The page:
As the COVID-19 shutdown spreads, we know not to get close to other people. But what about pets? Swingsets in the park? The daily copy of the Concord Monitor? Should we stay away from those, too?

This virus is so new that answers are still being developed, but a study published recently provided some guidance.

Scientists from the National Institute of Allergy and Infectious Diseases sprayed the virus in an aerosol that duplicated the droplets created by coughing or sneezing, and then measured how long it stayed infectious on surfaces. Their study was published in the New England Journal of Medicine.

Before we get to details, note that epidemiological studies of this outbreak haven’t yet found evidence of transmission via surfaces. Contagion seem to happen when the virus is transmitted via aerosols, the tiny droplets we expel when we cough or sneeze that can be carried by air currents.

The study found that the virus stays viable for about three hours in aerosol droplets. If somebody inhales a droplet during that period, or if it ends up on their hands and then they touch their nose, mouth or eyes, the virus can enter their system.

But long experience and research has shown that aerosol droplets dissipate in the air or fall to the ground relatively quickly, sometimes within 10 minutes. In general, then, contagion is only likely if you’re close to an infected person – hence the six-foot rule for gatherings.

As for surfaces, the study found that as is the case with similar viruses such a SARS, the novel coronavirus lasts longest on smooth, non-porous surfaces. On plastic and stainless steel, for example, the researchers found that it was still viable after three days.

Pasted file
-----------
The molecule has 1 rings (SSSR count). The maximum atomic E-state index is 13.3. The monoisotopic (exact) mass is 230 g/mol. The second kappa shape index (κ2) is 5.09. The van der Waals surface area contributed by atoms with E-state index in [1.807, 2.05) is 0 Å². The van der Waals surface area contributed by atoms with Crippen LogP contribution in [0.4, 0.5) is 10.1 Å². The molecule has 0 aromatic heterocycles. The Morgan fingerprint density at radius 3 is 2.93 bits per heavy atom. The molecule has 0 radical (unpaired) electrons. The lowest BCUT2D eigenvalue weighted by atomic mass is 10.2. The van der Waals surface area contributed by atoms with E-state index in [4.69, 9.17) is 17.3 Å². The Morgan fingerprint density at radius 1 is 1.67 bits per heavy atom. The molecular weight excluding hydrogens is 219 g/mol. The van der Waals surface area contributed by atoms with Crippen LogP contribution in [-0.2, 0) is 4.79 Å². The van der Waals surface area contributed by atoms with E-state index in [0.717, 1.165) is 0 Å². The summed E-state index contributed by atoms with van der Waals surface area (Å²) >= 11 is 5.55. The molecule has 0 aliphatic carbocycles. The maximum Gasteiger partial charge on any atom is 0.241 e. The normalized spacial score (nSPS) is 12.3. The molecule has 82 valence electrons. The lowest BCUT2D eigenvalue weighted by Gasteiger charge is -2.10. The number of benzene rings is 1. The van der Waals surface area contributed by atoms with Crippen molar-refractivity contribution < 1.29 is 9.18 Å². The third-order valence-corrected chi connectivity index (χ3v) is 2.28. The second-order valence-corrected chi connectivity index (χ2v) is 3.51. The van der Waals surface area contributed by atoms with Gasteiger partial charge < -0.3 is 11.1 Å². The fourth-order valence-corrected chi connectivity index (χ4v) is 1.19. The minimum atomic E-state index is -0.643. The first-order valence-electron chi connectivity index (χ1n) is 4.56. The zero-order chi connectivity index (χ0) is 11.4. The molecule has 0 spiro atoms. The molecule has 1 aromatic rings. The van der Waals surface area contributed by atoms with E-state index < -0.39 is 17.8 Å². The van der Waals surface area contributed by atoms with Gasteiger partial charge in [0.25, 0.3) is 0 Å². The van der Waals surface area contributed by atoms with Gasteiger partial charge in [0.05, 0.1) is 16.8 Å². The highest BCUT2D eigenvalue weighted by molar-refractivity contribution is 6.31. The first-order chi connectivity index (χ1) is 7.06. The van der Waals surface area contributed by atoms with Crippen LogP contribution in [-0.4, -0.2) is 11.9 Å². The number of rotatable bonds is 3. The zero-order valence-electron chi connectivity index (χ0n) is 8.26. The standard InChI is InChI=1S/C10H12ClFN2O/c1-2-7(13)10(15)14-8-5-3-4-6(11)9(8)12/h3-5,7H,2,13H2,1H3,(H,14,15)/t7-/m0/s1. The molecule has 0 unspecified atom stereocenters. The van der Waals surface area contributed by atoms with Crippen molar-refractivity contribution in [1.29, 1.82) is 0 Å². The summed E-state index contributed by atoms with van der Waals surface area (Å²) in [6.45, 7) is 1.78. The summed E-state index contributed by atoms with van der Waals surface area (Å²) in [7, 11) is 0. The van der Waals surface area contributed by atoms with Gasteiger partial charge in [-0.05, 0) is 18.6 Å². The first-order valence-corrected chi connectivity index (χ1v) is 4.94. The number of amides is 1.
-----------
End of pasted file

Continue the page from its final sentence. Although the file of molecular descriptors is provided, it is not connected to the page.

However, that’s not as dangerous as it sounds because the strength of the virus declines quickly when exposed to the air.

In general, the study found, the virus lost half its potency every 66 minutes. This means that after three hours, it would be only one-eighth as infectious as when it first landed on a surface. After six hours, the viability would be only about 2% of the original.

This indicates that if nobody has been around for a while then even the most virus-friendly surface, such as a metal handrail on a stairway, is not very dangerous. But there’s a proviso: This assumes the virus is exposed to the air. If it is carries in a moisture droplet and lands on the handrail, that droplet protects the virus. The clock won’t start ticking on the virus fading until the droplet has evaporated.

It’s best to approach everything with caution, using gloves or a paper towel as protection for your hand, but we don’t have to avoid touching anything and everything. Just be sure to wash your hands with soap and water as soon as you can.

On cardboard, the researchers found the virus was not viable after 24 hours. On newsprint, which is much more porous than cardboard, it seems likely to stay viable for even shorter periods.

Not surprisingly, the safest material of all was copper, where viruses were inactive after just 4 hours. Because of its atomic makeup, copper and alloys such as brass send ions into microbes on contact and destroys them. Copper’s effect on bacteria and viruses is well known – it has been used for drinking vessels in India for millennia because of its benefits.

And what about pets? There is no evidence that dogs or cats get COVID-19, so they don’t transmit it to the owners, and while the study didn’t examine virus longevity on pet fur, you shouldn’t worry about petting Rover unless somebody has just sneezed on your dog.

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